Monday, September 11, 2017

Kagoshima Jazz Fest vol. 1, 2017




I'd seen signs for the jazz fest for a couple months, but I figured it was going to be over on Sakurajima island, and it would cost money, so I didn't have any intentions in attending it. But, one of my English students mentioned that it was going to be in Tenmonkan, putting it on my way to the school, and that it was going to the weekend of the 9th and 10th, when I didn't have quite so many lessons on Saturday, so I figured I could at least swing by the park and try photographing the schedule. However, there was nothing going on at Central Park, so I jumped on the net and found the main homepage, which put the fest in Tenmonkan Park, the other side of Streetcar Street. They had a list of performers, but no time schedule. Just looking at the photos, I had a slight interest in Jazz drummer Gene Jackson and Filipino singer/bar owner Lilith.



The fest started at 1 PM on Saturday, and I only had time to catch a few minutes of Don De Don (below) before my first lesson at 2 PM. I had a break at 4 PM, but I had to visit someone to drop off my Korg synth for him to use, then we walked over to the park together, arriving at 5 PM, when the Little Cherries elementary school jazz band was setting up. I've seen them before, and the music, while played very well, always consists of the same copyrighted songs. I went back to the school and finished my lessons for the night. Overall, I'd say there were at least 200 people on the first day, that I saw.


(Don de Don)


(A few more people later in the afternoon. Maybe 300?)


(The Little Cherries.)




Sunday, I wanted to do the write-up for Ajin, vol. 12, so I didn't get out of the apartment until 2:30. I didn't have any interest in the groups playing from 1 to 3 PM, and wasn't in much of a hurry up to that point.  When I got to the park, there were already at least 300 people sitting in front of the band shell, or lounging around the rest of the grounds. Sax player Yousuke Konuma and his quartet were playing a mix of soft and hot jazz, which was ok. The audience loved him (and every other performer that day). I didn't realize it at the time, but Gene Jackson had been on drums for this set.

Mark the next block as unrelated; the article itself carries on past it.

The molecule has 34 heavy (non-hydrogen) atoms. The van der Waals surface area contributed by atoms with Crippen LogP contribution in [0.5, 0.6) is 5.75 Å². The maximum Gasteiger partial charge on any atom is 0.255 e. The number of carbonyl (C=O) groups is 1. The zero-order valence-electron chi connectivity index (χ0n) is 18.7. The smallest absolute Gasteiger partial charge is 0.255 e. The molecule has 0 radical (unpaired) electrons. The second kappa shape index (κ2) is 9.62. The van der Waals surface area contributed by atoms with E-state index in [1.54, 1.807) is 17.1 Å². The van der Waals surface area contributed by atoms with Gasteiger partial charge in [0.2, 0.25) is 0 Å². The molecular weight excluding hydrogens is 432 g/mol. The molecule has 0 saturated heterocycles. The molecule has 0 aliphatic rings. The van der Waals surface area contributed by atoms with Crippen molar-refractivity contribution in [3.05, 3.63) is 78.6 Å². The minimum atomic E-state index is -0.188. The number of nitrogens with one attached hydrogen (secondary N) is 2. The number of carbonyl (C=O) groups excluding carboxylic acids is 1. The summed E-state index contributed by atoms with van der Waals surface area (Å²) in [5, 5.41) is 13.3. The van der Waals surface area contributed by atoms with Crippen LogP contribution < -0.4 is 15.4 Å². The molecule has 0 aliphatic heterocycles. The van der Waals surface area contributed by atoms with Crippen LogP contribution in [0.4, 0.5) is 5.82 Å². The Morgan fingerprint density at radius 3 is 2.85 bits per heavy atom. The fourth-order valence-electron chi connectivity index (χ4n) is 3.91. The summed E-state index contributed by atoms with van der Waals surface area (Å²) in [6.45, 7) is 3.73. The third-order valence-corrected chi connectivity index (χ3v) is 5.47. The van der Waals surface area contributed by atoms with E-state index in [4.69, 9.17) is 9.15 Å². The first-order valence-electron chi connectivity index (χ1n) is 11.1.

(Yousuke Konuma Quartet)


(Yousuke)

Next up was the Gene Jackson-Yasushi Fukumori drum battle. Yasushi is from Kagoshima, and I've been told by one of my students that he's one of the best jazz drummers in Japan, although I can't find much on him on the net. The drum-off was basically a jam session where the two drummers played off each other (see below). It was fun to watch, and I really wanted to get a photo with Gene for the blog afterward, but I didn't get the chance. As a comment, Yasushi also backed a few other bands during the day.


(Yousuke and Gene Jackson)


(Gene Jackson)

The drum battle was followed by alto sax player Erena Terakubo and her quartet (Jackson on drums again). She's good, but lacks stage presence. She struck me as being uncomfortable in front of the crowd. Still, it was good music, and she's got enough music credits to justify a wiki page.


(Erena)

The Yosuke Inoue trio started up the fourth set, with Yosuke on bass, and Keishi Matsumoto on piano. Yosuke has been around for years and is well established, while Keishi is considered one of the most promising jazz pianists right now. Keishi was also the Jazz Fest chief organizer, and the main performer for the weekend. He also played for a couple different groups. With the second song, Lilith came out on stage. She's Filipino, but has lived in Kagoshima for years, and has her own bar just around the corner from the park, also named "Lilith." She sang traditional western jazz songs, and it was clear from her pronunciation that she sings English about as well as any Japanese performer


(Yosuke Inoue Trio, with Keishi Matsumoto on piano.)


(Lilith)

Seiichi Nakamura, tenor sax, and his quartet were the last group on stage. Seiichi made a point of saying that they'd never played together before and had only rehearsed together a little bit a day earlier. Even so, they played really tight together. But, my camera battery was running low, so I got up to stretch and get a beer sampler from the Shiroyama Hotel brewery table. Shiroyama is the big hill behind the apartment, and the hotel at the top of the hill has its own brewery, which is good but pricey. The sampler included a Belgian White, an herb beer, an IPA and a stout, for 1,000 yen ($9.50 USD). Again, pricey, but I'd been in the sun for 3 hours, and I figured that it would help round out the fest experience. I drank the beer and listened to the rest of Seiichi's set.


(Seiichi Nakamura Quartet)

The fest ended with a kind of all-in finale, with the performers still hanging around joining each other on stage for one last song. Most of the other performers had already left, either for their hotels, or to the satellite stages in three different bars, where the music would continue until 9 PM. One of the bars was Lilith. I would have considered checking that out, but the satellite stages required tickets, which were pricier than what I wanted to pay. Even so, I ran up to the wings of the stage and recorded the finale song from there, giving me a great view of everyone's backs. And then the fest was over. I returned home at about 6 PM and spent the evening processing video and photos. It was a good weekend, and I enjoyed the music more than I'd thought I would.


(Organizer Keishi Matsumoto posing with a fan.)


Direct youtube link - Don De Don


Direct youtube link - Yousuke Konuma Quartet


Direct youtube link - Gene Jackson - Yasushi Fukumori drum battle, plus Erena Terakubo quartet


Direct youtube link - Lilith


Direct youtube link - Seiichi Nakamura Quartet


Direct youtube link - Finale


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